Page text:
All your bad habits are great habits! Revel with Self-Affirmation!

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Stickers, pens and sandwich trays are always competing for space with your company files, laptop and mobiles: your office desk is always messy, you swear like a drunken trooper, and always turn up late at the company’s budget meetings besides being a procrastinator. You also wake up late in the mornings because you have been watching all those late night serials and shows on TV.

You may be wrong if all this seems like bad habits to you – because an enduring genre of research and science explains that what you always thought to be awfully wrong is actually really terrific. This belief is reinforced if we wade into and cherry-pick through the expanse of studies to generate fantastic clips that tend to prove all your bad habits are actually good habits! 

Is this research driven by our need to feel good about our bad behaviour? Chocolate addicts can find comfort in the embraces of a study by Italian researchers who suggest that regularly lapping up chocolate assists in memory recall and combats cognitive decline. The media certainly seems to be chomping it up: chocolate lovers are enjoined to rejoice. Other guilt-ridden folks can also find comfort for their sins in research.

You get up late,You win To the night owls, nothing worthwhile happens before 10.00 am, so why get up early? Staying up late has been found to be some form of “evolutionary novel” from the days when our ancestors developed those early-to-bed DNA-ingrained habits. 

The Savanna–IQ Interaction Hypothesis predicts that more intelligent individuals are more likely to be nocturnal, getting up later in the morning and going to bed later in the evening, than less intelligent individuals. So routine nocturnal activities are merely “evolutionary”. There is a sound evidentiary basis grounded in researches by the US army and British researchers that supports the idea that overachievers oversleep – “more intelligent children are more likely to grow up to be nocturnal adults who go to bed late and wake up late everyday.” Studies by the University of Southampton have found that those going to bed after 11:00 pm and getting up after 8:00 am tend to be higher earners than the early risers.

Clutter, clutter: the determinant of creativity If cleanliness is next to godliness, messiness must be at par with sheer geniusness. A study from the University of Minnesota found that mess somehow makes you more creative. It posits: “Disorderly environments seem to inspire breaking free of tradition, which can produce fresh insights. Orderly environments, in contrast, encourage convention and playing it safe.”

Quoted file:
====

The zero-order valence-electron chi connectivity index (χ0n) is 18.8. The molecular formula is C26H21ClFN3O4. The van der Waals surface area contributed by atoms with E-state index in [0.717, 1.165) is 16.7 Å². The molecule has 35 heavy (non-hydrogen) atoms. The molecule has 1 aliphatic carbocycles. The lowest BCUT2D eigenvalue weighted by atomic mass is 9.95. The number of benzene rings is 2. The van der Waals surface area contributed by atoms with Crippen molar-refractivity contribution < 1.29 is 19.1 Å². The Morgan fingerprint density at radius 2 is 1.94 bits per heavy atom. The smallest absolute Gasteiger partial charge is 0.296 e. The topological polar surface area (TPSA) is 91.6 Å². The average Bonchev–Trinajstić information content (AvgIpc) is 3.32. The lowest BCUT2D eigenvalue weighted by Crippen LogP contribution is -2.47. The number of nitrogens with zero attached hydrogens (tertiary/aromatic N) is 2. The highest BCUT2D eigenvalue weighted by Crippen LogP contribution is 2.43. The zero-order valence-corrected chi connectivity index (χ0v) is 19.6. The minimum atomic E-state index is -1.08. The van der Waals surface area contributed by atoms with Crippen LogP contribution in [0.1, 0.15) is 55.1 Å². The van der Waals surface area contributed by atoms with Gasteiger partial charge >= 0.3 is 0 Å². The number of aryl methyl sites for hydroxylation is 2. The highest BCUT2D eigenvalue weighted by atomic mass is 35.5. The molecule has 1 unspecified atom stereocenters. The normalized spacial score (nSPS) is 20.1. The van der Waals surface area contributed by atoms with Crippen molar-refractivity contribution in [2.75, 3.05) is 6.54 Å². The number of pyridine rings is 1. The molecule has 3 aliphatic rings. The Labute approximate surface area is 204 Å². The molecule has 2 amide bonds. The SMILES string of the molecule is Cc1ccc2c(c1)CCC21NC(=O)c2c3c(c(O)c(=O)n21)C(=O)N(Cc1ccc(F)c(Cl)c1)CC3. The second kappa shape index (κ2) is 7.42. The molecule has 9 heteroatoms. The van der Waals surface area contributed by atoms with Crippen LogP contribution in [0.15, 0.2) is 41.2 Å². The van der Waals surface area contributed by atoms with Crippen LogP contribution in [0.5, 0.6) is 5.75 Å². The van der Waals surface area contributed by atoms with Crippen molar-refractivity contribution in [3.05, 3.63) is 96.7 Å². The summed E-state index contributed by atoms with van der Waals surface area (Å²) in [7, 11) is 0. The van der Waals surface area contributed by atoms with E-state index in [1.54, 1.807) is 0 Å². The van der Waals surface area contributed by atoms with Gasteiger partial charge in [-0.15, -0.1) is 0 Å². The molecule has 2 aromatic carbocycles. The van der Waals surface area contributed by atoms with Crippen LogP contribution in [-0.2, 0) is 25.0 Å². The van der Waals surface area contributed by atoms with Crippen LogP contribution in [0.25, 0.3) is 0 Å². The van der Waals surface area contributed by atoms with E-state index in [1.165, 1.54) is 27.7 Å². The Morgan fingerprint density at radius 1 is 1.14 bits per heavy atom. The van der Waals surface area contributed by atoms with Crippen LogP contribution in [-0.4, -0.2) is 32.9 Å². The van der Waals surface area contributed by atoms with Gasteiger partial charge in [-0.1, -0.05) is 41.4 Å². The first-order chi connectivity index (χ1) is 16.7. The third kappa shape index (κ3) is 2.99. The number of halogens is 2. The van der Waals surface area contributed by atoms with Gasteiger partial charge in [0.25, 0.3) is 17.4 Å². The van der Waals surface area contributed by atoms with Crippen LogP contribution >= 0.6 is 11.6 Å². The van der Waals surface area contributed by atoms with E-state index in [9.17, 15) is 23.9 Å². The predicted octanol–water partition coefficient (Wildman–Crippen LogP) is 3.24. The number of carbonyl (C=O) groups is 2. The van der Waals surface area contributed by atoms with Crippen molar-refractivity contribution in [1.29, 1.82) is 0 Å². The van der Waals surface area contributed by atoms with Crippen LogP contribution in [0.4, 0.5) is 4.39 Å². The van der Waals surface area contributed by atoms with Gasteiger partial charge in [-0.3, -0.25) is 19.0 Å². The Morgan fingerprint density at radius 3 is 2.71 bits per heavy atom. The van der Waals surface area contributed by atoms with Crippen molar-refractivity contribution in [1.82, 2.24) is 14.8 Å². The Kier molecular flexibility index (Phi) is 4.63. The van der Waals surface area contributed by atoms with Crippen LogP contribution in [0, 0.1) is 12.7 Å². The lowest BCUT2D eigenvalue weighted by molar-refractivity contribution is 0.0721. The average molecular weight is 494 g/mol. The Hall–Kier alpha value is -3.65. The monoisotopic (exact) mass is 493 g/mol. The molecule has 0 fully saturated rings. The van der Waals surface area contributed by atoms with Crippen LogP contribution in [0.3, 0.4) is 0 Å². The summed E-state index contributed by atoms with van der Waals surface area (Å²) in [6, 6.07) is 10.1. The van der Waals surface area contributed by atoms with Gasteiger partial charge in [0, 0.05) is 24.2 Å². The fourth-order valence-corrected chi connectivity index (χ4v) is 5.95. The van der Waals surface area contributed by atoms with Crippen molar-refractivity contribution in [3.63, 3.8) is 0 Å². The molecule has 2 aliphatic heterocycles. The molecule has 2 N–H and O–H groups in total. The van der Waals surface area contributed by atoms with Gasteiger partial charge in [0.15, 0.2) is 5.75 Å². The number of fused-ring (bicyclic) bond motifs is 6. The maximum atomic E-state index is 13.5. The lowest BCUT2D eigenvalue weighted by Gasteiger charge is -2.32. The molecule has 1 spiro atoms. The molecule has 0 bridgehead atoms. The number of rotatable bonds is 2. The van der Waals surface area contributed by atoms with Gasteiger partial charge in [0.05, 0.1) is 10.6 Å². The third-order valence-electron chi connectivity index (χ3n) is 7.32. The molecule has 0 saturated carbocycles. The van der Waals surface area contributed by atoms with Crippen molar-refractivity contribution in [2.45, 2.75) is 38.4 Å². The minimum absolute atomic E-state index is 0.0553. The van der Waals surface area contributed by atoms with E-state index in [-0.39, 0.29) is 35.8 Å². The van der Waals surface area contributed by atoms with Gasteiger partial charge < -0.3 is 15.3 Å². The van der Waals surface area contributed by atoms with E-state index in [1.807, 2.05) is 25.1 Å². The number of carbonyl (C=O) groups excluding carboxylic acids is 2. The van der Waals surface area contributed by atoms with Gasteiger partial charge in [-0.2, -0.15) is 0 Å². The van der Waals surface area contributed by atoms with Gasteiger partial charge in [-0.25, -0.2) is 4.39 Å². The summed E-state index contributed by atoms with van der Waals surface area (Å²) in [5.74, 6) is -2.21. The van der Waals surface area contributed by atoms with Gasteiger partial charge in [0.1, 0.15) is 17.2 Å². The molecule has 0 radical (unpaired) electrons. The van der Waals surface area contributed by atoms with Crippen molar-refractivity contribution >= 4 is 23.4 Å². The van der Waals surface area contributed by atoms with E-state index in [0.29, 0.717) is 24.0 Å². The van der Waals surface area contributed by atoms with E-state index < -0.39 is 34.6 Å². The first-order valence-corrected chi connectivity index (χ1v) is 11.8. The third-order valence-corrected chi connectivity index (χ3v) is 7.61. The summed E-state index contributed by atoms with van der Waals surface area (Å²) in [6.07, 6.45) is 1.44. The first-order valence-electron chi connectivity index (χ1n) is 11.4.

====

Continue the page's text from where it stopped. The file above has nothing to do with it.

The tyranny of order and disorder is present in nature and culture. Experiments show that orderly environments lead people toward tradition, convention and conformity while disorderly environments encourage a break with tradition and convention – and that both can alter preferences and behaviour. Experiments have shown that participants in an orderly room choose healthier snacks and donate more money, while participants in a disorderly room are more creative.

You are great if you are late! Being late has been described as presidential, aristocratic and laying the foundation for an entry at any function, especially if you happen to be a VIP and have people literally swooning for breathing the same air as you and eating out of your hands. 

Dr Linda Sapadin, a psychologist, proclaims that persistent lateness can be traced to your ability for “an obsessive thinking problem”. You are not late because you do not care about others, but because you care too much and your thinking goes into an overdrive mode. So next time you are running behind deadlines, avoid blaming it on the road congestions and the buses that break down, just blame your train of thought.

So if you are late for a meeting or a drink, just send an sms to inform that you will be there in some minutes. Should your lateness or lies bedevil you or put you in a bad light? Not at all. If you are persistently late, you are just an obsessive thinker waltzing into stratospheric thinking. Your friends will surely understand. 

Swearing? It’s caring about language There is a widespread assumption that people who swear frequently are lazy, do not have an adequate vocabulary, lack education, or simply cannot control themselves. They are wrong! A 2015 study found that: “A voluminous taboo lexicon may better be considered an indicator of healthy verbal abilities rather than a cover for their deficiencies.” A pronounced proclivity for profanities does not mean you are some bloody idiot: it means you have a colourful vocabulary for expressions and a hallmark of verbal prowess.

Procrastination is proof of inner perfection I was supposed to e-mail this article last week, but then I procrastinated by watching a movie for the nth time. But that is completely all right, because studies say that procrastination is a sure sign of perfectionism! Because perfectionists fear being unable to complete a task perfectly, they put it off as long as possible. This can be traced to that fear that not meeting a goal means that there is something wrong inside of them. Indeed, Italian psychologist Antonio Pierro found that procrastinators spend a lot of time on assessing a situation before taking any action to make sure they do the right thing; they are more likely to procrastinate because they wish to consider all options before making a decision. They were also afraid of making the wrong decision. In other words, you procrastinate because you ”overthink” and try to be a perfectionist. Can it be all that bad? That call of perfectionists inside us will make us overthink.

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